It's 5:10 P.M. on Thursday, June 28, 2012, and unless you've completely avoided all forms of electronic communication today, by now you know that the U.S. Supreme Court ruled today that most of the Patient Protection and Affordable Care Act is constitutional. The court's decision marked the end of a legal fight that began literally on the day the president signed the law -- state attorneys general filed lawsuits to block it before the ink was dry.
I heard a commentator say that the court essentially said, "This is no longer a legal question -- it's a political one. Mr. President, Congress -- you work it out." How they work it out is no clearer tonight than it was this morning. Supporters and opponents of the law both feel very passionately about their positions. It would have a been an issue in this fall's elections in any case, but today's events have certainly elevated it. From now until November 6, we will have one long national conversation (or, unfortunately but more likely, a shouting match) over the direction the U.S. health care system should take. There seems to be consensus that the current system is not sustainable in the long run. How it should change is a question that is far from settled.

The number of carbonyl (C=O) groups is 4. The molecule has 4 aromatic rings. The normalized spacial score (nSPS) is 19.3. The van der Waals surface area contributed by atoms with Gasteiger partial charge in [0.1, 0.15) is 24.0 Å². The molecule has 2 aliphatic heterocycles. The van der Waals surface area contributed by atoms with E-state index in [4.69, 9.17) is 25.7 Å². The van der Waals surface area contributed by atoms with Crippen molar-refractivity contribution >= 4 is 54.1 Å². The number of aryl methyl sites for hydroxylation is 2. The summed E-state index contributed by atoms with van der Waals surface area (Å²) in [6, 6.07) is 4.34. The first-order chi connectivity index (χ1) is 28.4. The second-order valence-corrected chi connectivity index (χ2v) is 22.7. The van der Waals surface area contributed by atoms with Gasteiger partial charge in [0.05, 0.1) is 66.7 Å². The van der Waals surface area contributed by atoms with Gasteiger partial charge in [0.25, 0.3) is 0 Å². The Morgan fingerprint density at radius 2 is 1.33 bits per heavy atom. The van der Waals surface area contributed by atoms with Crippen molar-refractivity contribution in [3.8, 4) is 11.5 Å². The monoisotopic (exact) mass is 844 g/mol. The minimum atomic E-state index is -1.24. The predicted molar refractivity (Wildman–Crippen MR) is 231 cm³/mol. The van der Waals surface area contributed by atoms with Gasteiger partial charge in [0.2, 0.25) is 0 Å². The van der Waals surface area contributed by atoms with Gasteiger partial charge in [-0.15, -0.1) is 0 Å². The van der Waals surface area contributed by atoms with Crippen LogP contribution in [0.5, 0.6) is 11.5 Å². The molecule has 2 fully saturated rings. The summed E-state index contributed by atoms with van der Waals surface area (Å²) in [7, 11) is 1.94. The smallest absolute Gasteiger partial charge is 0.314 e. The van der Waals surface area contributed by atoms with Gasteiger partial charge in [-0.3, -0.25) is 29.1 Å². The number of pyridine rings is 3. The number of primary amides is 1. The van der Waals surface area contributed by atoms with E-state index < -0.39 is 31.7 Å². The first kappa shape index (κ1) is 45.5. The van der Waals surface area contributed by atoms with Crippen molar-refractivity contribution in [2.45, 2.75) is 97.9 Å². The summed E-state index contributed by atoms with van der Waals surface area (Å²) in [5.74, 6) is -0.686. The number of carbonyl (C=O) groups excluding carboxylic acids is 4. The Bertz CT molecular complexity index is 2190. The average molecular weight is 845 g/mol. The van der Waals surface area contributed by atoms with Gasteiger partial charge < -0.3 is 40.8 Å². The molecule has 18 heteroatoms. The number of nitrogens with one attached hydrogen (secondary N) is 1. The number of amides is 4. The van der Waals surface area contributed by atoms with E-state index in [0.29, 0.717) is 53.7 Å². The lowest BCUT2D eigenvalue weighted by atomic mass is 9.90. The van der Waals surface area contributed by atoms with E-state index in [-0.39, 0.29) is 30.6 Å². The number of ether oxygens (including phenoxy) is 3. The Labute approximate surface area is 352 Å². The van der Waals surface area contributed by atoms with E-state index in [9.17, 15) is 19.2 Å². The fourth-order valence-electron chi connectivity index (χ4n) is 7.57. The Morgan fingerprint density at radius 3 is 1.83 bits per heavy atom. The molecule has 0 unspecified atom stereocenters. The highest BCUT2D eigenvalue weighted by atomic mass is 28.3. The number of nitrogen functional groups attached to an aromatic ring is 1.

I started this primer to bring out the facts about the law. It hasn't been easy, and it's really not finished. The law is very complex, and once I finished the insurance changes, my motivation for slogging on declined considerably. Now that the court has given it a grudging seal of constitutional approval, I will wade back into the PPACA waters from time to time. I would like to review the cost-control provisions in the law (beyond the IPAB, which was the subject of three posts a few weeks ago.) Judging from the table of contents, there is much in the law that has little to do with insurance and much to do with attempting to raise the quality of care that patients receive and limit the amount of money that payers have to fork over for it.
No one will ever describe this law as perfect, and I believe that both its supporters and detractors make valid points. However, as of this morning, we can describe it as constitutional, at least in the opinions of five voting justices of the Supreme Court. It's not enough to settle the argument, but it's a start.